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Early Career Scientists Symposium: Natural History Collections: Drivers of Innovation

Eric LoPresti, Postdoctoral Researcher, Michigan State University; Laurel Yohe, NSF Postdoctoral Fellow, Yale University
Friday, March 26, 2021
1:00-3:00 PM
Virtual
A virtual symposium held on five consecutive Fridays beginning March 5, 2021.

REGISTRATION required for Zoom entry. Registrants will receive the Zoom link and passcode via email. See links this page to register and for more information.

Session IV (Moderator: Teresa Pegan)

1 pm Eric LoPresti

1:30 pm Laurel Yohe

2 pm Panel discussion: Eric LoPresti and Laurel Yohe

Eric LoPresti, Postdoctoral Researcher, Michigan State University

Talk title: Plants and the materials that stick to them: an ecological and evolutionary investigation

Abstract
A pressed plant specimen in an herbarium has long been the source of morphological, chemical, genetic and other sorts of data on the plant. However, that physical specimen
also includes incidental collections of other material which can inform conclusions about the plant’s ecology and interactions. My research uses collections of sticky plants to study plant interactions by examining material that sticks to the plant during its lifetime; I have found sand, dead bugs, bird feathers and ash on the surfaces of plant specimens. My recent work has demonstrated that certain substances–biological or not–stuck to plants mediate both simple and complex interactions with both arthropods and mammals, resulting in major fitness implications for the plant. However, the ubiquity of these interactions is unknown. My research links the ecological functioning of sticky plant interactions with the breadth and evolutionary history of stickiness. I will detail ecological interactions of stickiness, broad patterns of stickiness across the plant phylogeny, as well as in more detail across a single clade of plants endemic to western North America.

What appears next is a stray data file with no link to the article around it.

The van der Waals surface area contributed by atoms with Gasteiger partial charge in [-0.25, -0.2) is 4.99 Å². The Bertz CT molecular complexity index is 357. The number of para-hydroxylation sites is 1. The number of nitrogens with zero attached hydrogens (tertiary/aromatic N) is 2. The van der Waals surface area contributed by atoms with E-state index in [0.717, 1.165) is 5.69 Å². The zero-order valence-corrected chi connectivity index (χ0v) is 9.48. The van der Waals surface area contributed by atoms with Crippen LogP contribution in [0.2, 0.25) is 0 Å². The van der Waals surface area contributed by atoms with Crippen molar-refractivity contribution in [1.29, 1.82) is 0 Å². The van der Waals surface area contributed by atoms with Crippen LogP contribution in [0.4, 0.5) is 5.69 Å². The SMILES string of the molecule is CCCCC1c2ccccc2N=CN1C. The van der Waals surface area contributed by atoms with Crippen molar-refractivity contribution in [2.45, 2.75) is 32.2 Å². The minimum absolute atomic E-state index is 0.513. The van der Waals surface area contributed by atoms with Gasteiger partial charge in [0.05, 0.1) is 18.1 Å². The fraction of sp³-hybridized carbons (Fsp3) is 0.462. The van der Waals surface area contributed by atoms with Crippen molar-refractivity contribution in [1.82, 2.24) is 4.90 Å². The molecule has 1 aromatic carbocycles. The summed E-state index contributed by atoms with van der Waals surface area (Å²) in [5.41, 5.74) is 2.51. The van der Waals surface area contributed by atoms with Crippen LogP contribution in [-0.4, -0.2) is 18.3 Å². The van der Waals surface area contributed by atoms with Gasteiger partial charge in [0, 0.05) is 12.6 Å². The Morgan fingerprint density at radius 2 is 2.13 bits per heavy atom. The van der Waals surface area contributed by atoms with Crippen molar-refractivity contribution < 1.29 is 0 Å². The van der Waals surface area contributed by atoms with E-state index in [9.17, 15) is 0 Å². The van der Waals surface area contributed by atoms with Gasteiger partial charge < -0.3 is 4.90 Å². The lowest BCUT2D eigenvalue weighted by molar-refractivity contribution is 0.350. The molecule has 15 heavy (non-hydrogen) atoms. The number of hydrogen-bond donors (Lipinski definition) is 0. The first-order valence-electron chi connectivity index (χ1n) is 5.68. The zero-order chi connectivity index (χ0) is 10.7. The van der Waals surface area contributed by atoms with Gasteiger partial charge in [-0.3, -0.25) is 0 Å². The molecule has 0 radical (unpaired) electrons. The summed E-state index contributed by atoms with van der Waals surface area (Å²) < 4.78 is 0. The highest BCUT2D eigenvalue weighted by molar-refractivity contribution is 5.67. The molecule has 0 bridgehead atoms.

Laurel Yohe
NSF Postdoctoral Fellow, Department of Geology and Geophysics, Yale University

Talk title: Morphological and developmental basis of olfactory evolution: evidence from museum-collected iodine-stained bat specimens and embryos

Abstract
The sense of smell is essential for finding food in animals, but whether olfaction has evolved in relation to diet is not understood. Animals that more heavily rely on smell should have increased olfactory tissue than those that rely on other senses, yet this assumption is rarely tested. I investigated whether smell was associated with diet in a group of neotropical leaf-nosed bats known for their dietary diversity. Using iodine-stained museum specimens of both adult and embryo bats, I quantified the olfactory epithelium of nasal turbinate bones in species with divergent diets. Embryo specimens were obtained from museum-deposited adult females unknown to be pregnant during accession, providing a wealth of new specimens unbeknownst to science. I tested whether plant-visiting have more well-developed olfactory epithelium compared to animal-feeding bats. I discovered: [1] two of the five turbinate bones have increased epithelium in plant-visiting bats; and [2] development of turbinates remains simple earlier in ontogeny, but the two bones with increased epithelium develop at very late stages in plant-visiting bats. This discovery suggests olfactory adaptation in plant-visiting bats, and the accompanying morphology occurs at late developmental stages, supporting the notion that natural selection acts upon phenotypes appearing later in ontogeny.

Read more, including about the speakers and their talks, on the ECSS website: https://sites.lsa.umich.edu/ecss/

REGISTER: https://sites.lsa.umich.edu/ecss/home/register/

Illustration: John Megahan. Image credits: Eric LoPresti, John Megahan, Timothy James, Linda Garcia
Building: Off Campus Location
Location: Virtual
Event Link:
Event Password: Zoom passcode will be sent via email to registrants
Website:
Event Type: Livestream / Virtual
Tags: AEM Featured, Biology, Biosciences, Bsbsigns, early career scientists, Museum, Museum - Herbarium, Museum - Zoology, Research, Research Museums Center, Science
Source: Happening @ Michigan from Ecology and Evolutionary Biology, Matthaei Botanical Gardens & Nichols Arboretum, Kelsey Museum of Archaeology, Earth and Environmental Sciences, Museum of Natural History, School for Environment and Sustainability, Museum Paleontology, Museum of Anthropological Archaeology, University of Michigan Biological Station, Program in Biology, Museum of Zoology, Research Museums Center